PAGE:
Forum hears calls for more Africa-centred research

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Maina Waruru
Freelance journalist, SciDev.Net


More laboratories for companies offering science and technology solutions and products targeting African challenges need to be located in Africa, in order to make these services more affordable to African consumers, the African Forum on Science, Technology and Innovation has heard.

At a plenary session today, rapporteurs read out out recommendations made at each session from the first two days of the forum — which have included a series of parallel meetings today on topics ranging from water and sanitation, to E-health  and food security. The recommendations will be discussed at the ministerial meeting on the final day of the forum tomorrow.

Delegates at the plenary heard that as well as improving affordability, the presence of such laboratories would improve the ability of researchers and students to access relevant knowledge.

Rapporteurs said delegates had commented that the concentration of high-tech facilities in the western world and parts of Asia were failing to benefit African innovators, especially in the area of knowledge-sharing — with distance cited a significant factor.

“High-tech labs are out of reach of many African innovators and scientists” was one conclusion read out by Thierry Ammoussougbo, rapportuer and  staffer with the UN Commission for Africa (UNECA). “Many firms selling products here do not make their products in Africa,” he continued.

Calls for more ST&I labs in Africa

The forum has heard calls for better training and working conditions to encourage African scientists to stay on the continent.

The first two days of the Forum have also been characterised by general calls for an African Science Academy to be established to boost ST&I on the continent and nurture young talent.

While funding for such an initiative could potentiall be sourced from international donors, many delegates have said that African states need to fund ST&I work in their respective countries in order to retain control over the funding and direction of various disciplines.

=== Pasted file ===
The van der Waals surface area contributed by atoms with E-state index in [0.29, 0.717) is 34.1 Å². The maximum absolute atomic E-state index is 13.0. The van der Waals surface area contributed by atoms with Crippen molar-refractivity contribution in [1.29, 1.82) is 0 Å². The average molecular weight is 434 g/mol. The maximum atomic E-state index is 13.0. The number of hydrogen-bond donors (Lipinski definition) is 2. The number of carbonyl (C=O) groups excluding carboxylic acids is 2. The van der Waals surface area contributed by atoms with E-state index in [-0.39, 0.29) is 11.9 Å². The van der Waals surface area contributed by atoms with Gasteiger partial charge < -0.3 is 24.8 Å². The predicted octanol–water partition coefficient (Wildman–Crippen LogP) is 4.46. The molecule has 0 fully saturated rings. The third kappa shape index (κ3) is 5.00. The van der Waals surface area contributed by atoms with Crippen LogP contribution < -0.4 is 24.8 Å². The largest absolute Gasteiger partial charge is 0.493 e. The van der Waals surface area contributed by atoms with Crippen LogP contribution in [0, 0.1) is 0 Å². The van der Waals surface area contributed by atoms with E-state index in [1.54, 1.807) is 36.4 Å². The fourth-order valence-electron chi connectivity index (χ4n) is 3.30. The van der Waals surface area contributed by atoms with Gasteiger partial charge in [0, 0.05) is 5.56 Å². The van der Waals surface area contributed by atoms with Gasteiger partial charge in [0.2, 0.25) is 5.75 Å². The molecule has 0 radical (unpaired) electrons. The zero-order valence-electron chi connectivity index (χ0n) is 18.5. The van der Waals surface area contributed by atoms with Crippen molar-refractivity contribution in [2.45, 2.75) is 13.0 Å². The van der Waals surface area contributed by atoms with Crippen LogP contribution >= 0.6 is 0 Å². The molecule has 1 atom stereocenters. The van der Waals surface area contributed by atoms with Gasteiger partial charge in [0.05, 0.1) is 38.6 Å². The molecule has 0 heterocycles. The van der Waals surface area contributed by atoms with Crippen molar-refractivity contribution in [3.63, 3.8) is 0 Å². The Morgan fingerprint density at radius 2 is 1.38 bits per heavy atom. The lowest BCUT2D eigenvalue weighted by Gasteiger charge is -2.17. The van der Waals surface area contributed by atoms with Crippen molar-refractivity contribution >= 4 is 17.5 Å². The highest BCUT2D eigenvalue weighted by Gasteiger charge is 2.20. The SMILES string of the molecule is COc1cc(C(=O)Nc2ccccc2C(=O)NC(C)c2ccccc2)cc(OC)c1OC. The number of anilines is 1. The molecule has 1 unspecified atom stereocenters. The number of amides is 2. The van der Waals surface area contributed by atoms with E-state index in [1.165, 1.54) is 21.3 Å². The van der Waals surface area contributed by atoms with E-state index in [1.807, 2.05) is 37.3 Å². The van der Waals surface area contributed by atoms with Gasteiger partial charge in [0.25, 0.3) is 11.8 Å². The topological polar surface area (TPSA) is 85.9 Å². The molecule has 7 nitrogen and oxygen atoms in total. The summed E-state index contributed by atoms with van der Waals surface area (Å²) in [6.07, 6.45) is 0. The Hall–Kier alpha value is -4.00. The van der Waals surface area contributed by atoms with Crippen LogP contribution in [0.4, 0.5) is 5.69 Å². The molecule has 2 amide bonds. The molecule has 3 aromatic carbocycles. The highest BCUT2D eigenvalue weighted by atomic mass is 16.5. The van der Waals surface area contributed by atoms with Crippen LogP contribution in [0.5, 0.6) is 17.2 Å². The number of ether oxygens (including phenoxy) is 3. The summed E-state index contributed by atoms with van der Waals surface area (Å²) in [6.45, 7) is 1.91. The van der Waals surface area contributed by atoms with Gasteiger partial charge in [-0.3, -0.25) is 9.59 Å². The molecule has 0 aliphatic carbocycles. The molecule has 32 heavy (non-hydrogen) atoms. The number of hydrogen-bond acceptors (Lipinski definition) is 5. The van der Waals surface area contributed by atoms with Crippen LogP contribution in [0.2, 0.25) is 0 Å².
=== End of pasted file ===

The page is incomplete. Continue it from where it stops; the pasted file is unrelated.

“They must be able to raise their own funds which they can control away from relying purely on donor funding,” was a conclusion read to the plenary by Ammoussougbo.

It was further felt that a realistic plan of action that would involve the continent’s science and technology government ministers needed to be developed by each country’s delegation, in order to help move the ST&I agenda “from talk to action”.

Further, the mainstreaming of science, technology and mathematics teaching in all institutions of learning — from primary school to university — and the encouragement of experts from the African diaspora abroad to collaborate and share knowledge with the continent was recommended.

Another recommendation was for the improved training of lecturers, and the implementation of deliberate measures to improve their working conditions was necessary in order to retain African experts at home.

Finally, the plenary heard calls for the establishment of regional and national ST&I forums, and improved communication of ideas with the wider public, to encourage all Africans to better appreciate the role of science, technology and innovation in national development .

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